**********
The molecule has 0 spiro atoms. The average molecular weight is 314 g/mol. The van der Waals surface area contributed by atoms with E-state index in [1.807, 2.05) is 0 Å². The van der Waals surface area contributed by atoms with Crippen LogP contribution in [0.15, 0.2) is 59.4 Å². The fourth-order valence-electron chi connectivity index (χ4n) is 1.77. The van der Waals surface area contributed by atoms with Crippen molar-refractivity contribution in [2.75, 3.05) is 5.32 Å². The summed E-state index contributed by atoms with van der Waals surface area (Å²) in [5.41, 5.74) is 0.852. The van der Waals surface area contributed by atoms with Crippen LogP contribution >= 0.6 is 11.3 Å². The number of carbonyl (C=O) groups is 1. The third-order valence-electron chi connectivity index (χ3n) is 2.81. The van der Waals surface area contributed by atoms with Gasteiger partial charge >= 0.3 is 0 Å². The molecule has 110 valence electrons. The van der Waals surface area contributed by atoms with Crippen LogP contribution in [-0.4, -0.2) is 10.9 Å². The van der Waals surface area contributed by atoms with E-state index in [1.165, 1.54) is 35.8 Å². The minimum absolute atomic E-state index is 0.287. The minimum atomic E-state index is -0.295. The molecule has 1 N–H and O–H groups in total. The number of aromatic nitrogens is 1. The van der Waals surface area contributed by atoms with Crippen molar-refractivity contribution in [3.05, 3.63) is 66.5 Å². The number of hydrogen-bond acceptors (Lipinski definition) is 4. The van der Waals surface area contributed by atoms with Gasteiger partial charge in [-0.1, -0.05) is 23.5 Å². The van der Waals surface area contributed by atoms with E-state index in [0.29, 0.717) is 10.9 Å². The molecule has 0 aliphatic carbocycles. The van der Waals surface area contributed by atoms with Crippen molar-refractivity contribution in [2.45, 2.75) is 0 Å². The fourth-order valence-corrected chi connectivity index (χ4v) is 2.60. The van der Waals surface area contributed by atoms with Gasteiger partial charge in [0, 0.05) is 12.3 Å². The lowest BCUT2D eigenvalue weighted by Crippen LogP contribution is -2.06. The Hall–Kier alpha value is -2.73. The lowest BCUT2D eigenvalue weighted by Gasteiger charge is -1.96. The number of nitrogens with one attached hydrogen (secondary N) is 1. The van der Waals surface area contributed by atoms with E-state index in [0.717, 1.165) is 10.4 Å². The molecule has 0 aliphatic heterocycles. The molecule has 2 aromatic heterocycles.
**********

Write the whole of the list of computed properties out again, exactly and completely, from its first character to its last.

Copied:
The molecule has 0 spiro atoms. The average molecular weight is 314 g/mol. The van der Waals surface area contributed by atoms with E-state index in [1.807, 2.05) is 0 Å². The van der Waals surface area contributed by atoms with Crippen LogP contribution in [0.15, 0.2) is 59.4 Å². The fourth-order valence-electron chi connectivity index (χ4n) is 1.77. The van der Waals surface area contributed by atoms with Crippen molar-refractivity contribution in [2.75, 3.05) is 5.32 Å². The summed E-state index contributed by atoms with van der Waals surface area (Å²) in [5.41, 5.74) is 0.852. The van der Waals surface area contributed by atoms with Crippen LogP contribution >= 0.6 is 11.3 Å². The number of carbonyl (C=O) groups is 1. The third-order valence-electron chi connectivity index (χ3n) is 2.81. The van der Waals surface area contributed by atoms with Gasteiger partial charge >= 0.3 is 0 Å². The molecule has 110 valence electrons. The van der Waals surface area contributed by atoms with Crippen LogP contribution in [-0.4, -0.2) is 10.9 Å². The van der Waals surface area contributed by atoms with E-state index in [1.165, 1.54) is 35.8 Å². The minimum absolute atomic E-state index is 0.287. The minimum atomic E-state index is -0.295. The molecule has 1 N–H and O–H groups in total. The number of aromatic nitrogens is 1. The van der Waals surface area contributed by atoms with Crippen molar-refractivity contribution in [3.05, 3.63) is 66.5 Å². The number of hydrogen-bond acceptors (Lipinski definition) is 4. The van der Waals surface area contributed by atoms with Gasteiger partial charge in [-0.1, -0.05) is 23.5 Å². The van der Waals surface area contributed by atoms with E-state index in [0.29, 0.717) is 10.9 Å². The molecule has 0 aliphatic carbocycles. The van der Waals surface area contributed by atoms with Crippen molar-refractivity contribution in [2.45, 2.75) is 0 Å². The fourth-order valence-corrected chi connectivity index (χ4v) is 2.60. The van der Waals surface area contributed by atoms with Gasteiger partial charge in [0, 0.05) is 12.3 Å². The lowest BCUT2D eigenvalue weighted by Crippen LogP contribution is -2.06. The Hall–Kier alpha value is -2.73. The lowest BCUT2D eigenvalue weighted by Gasteiger charge is -1.96. The number of nitrogens with one attached hydrogen (secondary N) is 1. The van der Waals surface area contributed by atoms with E-state index in [0.717, 1.165) is 10.4 Å². The molecule has 0 aliphatic heterocycles. The molecule has 2 aromatic heterocycles.